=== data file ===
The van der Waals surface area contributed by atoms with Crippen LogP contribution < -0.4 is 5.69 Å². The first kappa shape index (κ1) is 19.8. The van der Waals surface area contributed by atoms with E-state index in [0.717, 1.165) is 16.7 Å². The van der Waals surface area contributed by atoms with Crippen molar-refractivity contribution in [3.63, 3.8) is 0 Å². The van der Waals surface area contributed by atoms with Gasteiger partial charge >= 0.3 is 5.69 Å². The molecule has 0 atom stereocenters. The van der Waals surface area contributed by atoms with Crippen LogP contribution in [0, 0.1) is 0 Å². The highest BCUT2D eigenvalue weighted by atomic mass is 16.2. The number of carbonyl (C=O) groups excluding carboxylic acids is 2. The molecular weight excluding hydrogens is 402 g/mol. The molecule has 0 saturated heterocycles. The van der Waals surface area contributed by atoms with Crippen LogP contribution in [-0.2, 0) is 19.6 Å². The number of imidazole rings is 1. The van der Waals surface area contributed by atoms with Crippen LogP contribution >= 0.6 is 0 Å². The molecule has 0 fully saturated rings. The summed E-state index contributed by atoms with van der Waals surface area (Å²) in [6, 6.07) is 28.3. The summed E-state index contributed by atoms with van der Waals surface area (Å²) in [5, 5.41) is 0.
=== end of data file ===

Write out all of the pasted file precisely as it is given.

The van der Waals surface area contributed by atoms with Crippen LogP contribution < -0.4 is 5.69 Å². The first kappa shape index (κ1) is 19.8. The van der Waals surface area contributed by atoms with E-state index in [0.717, 1.165) is 16.7 Å². The van der Waals surface area contributed by atoms with Crippen molar-refractivity contribution in [3.63, 3.8) is 0 Å². The van der Waals surface area contributed by atoms with Gasteiger partial charge >= 0.3 is 5.69 Å². The molecule has 0 atom stereocenters. The van der Waals surface area contributed by atoms with Crippen LogP contribution in [0, 0.1) is 0 Å². The highest BCUT2D eigenvalue weighted by atomic mass is 16.2. The number of carbonyl (C=O) groups excluding carboxylic acids is 2. The molecular weight excluding hydrogens is 402 g/mol. The molecule has 0 saturated heterocycles. The van der Waals surface area contributed by atoms with Crippen LogP contribution in [-0.2, 0) is 19.6 Å². The number of imidazole rings is 1. The van der Waals surface area contributed by atoms with Crippen LogP contribution >= 0.6 is 0 Å². The molecule has 0 fully saturated rings. The summed E-state index contributed by atoms with van der Waals surface area (Å²) in [6, 6.07) is 28.3. The summed E-state index contributed by atoms with van der Waals surface area (Å²) in [5, 5.41) is 0.